'Thank God I Had the Sabbath!'
A talk with Joe Lieberman

Excerpts from the interview of Sen. Joseph Lieberman, the Democratic vice presidential nominee, by Steven Waldman, editor in chief of Beliefnet.

Beliefnet:

How did your faith help sustain you during the campaign and recount period?



Lieberman:

Generally speaking, my faith orders and gives perspective and hopefully purpose to every day. You have a faith in a benevolent God. If things work out, great, but if they don’t work out, they weren’t meant to be.



Beliefnet:

You say if it wasn’t meant to be, it wasn't meant to be. Do you think that in essence, it was God's will that Bush win the election?



Lieberman:

That's where I cease orating. You accept the judgment. Obviously, those are questions beyond my understanding. Every day that we have is a gift, and we should make the most of it and understand that if things didn't workout the way we hoped, well, today gives us another chance.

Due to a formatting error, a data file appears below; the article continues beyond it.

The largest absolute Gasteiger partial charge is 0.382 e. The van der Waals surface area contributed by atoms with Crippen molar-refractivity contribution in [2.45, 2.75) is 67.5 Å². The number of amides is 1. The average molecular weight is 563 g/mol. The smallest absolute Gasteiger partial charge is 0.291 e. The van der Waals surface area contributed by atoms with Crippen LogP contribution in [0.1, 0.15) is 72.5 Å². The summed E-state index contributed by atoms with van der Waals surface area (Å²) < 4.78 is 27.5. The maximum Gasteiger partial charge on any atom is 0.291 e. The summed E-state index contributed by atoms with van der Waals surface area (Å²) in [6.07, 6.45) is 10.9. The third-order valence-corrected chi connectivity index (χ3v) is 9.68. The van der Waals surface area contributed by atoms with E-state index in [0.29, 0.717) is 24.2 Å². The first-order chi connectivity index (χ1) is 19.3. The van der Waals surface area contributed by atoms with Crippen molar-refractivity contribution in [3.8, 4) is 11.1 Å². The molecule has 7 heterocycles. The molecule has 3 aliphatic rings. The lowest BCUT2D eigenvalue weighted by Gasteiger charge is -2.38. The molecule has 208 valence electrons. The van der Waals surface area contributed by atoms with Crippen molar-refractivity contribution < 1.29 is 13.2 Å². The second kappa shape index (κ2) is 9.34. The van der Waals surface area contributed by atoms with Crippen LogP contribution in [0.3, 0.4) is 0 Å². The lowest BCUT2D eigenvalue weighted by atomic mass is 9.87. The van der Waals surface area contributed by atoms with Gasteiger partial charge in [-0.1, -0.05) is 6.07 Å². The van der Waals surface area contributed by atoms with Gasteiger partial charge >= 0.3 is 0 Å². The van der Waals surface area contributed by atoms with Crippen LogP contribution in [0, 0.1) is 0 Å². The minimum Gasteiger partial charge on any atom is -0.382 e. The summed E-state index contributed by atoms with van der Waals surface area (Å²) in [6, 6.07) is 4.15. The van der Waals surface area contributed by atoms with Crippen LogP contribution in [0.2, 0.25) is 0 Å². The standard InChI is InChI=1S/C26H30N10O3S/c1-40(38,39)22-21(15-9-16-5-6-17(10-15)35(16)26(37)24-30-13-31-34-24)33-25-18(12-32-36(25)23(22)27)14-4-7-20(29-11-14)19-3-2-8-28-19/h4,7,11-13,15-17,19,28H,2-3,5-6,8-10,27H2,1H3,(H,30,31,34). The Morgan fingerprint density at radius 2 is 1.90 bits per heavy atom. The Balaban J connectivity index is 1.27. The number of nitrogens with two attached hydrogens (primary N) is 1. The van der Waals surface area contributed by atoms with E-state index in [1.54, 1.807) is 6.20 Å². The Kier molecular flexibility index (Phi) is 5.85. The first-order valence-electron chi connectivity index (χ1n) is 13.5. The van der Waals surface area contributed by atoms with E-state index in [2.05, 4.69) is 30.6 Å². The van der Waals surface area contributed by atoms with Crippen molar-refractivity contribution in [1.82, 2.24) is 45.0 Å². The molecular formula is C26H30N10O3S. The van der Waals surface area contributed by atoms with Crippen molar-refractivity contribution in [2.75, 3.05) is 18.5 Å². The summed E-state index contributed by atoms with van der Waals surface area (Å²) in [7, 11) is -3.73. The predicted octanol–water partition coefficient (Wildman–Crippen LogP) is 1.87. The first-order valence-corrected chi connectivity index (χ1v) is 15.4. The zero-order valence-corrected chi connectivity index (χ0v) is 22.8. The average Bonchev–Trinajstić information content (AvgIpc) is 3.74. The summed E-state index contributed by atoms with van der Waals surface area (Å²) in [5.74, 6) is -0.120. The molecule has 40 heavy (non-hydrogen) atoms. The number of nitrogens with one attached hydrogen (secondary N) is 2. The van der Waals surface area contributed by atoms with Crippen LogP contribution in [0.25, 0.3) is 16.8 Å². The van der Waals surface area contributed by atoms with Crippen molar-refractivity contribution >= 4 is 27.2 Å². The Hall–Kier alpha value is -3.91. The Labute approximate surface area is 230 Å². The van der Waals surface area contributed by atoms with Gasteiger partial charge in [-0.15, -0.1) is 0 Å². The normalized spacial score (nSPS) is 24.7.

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My mother embodies all sorts of wisdom for me. The night of the election, when we thought we'd lost, I went to her hotel room in Nashville because I wanted to tell her myself before we conceded. Her line to me was, "Don’t worry, we're proud of how well you did, and remember you didn't lose a life, you lost an election." Which is another way of putting an essentially spiritual insight into effect.



Beliefnet:

What was the nature of your prayers during the recount period?



Lieberman:

Well, that a just result be achieved, and that I should be clearheaded in the judgments that were being made, and strong and willing to take risks or do some things that were controversial if I thought it was in pursuit of justice. But then [that] whatever happened, I accept it and move on.



I would never get so specific in my prayers as to pray for a victory.



Beliefnet:
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